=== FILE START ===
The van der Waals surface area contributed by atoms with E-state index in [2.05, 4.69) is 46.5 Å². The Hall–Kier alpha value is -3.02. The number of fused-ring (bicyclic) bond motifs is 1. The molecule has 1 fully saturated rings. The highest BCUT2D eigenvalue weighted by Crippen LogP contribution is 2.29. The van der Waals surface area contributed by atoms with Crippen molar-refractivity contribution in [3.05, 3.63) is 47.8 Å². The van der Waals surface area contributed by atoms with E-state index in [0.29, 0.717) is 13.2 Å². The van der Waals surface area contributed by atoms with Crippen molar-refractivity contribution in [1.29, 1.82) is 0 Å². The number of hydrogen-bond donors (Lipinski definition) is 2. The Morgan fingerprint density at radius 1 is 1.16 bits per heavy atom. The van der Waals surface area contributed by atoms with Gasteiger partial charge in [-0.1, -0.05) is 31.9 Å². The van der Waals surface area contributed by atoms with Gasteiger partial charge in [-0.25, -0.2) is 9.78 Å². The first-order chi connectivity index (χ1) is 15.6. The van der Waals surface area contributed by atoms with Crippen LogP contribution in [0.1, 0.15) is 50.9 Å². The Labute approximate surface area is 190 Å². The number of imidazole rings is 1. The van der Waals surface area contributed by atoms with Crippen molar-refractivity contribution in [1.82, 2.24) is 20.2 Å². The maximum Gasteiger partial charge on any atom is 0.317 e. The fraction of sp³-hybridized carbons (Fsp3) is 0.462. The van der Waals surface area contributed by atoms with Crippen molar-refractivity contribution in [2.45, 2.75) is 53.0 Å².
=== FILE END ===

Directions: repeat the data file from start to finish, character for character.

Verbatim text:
The van der Waals surface area contributed by atoms with E-state index in [2.05, 4.69) is 46.5 Å². The Hall–Kier alpha value is -3.02. The number of fused-ring (bicyclic) bond motifs is 1. The molecule has 1 fully saturated rings. The highest BCUT2D eigenvalue weighted by Crippen LogP contribution is 2.29. The van der Waals surface area contributed by atoms with Crippen molar-refractivity contribution in [3.05, 3.63) is 47.8 Å². The van der Waals surface area contributed by atoms with E-state index in [0.29, 0.717) is 13.2 Å². The van der Waals surface area contributed by atoms with Crippen molar-refractivity contribution in [1.29, 1.82) is 0 Å². The number of hydrogen-bond donors (Lipinski definition) is 2. The Morgan fingerprint density at radius 1 is 1.16 bits per heavy atom. The van der Waals surface area contributed by atoms with Gasteiger partial charge in [-0.1, -0.05) is 31.9 Å². The van der Waals surface area contributed by atoms with Gasteiger partial charge in [-0.25, -0.2) is 9.78 Å². The first-order chi connectivity index (χ1) is 15.6. The van der Waals surface area contributed by atoms with Crippen LogP contribution in [0.1, 0.15) is 50.9 Å². The Labute approximate surface area is 190 Å². The number of imidazole rings is 1. The van der Waals surface area contributed by atoms with Crippen molar-refractivity contribution in [1.82, 2.24) is 20.2 Å². The maximum Gasteiger partial charge on any atom is 0.317 e. The fraction of sp³-hybridized carbons (Fsp3) is 0.462. The van der Waals surface area contributed by atoms with Crippen molar-refractivity contribution in [2.45, 2.75) is 53.0 Å².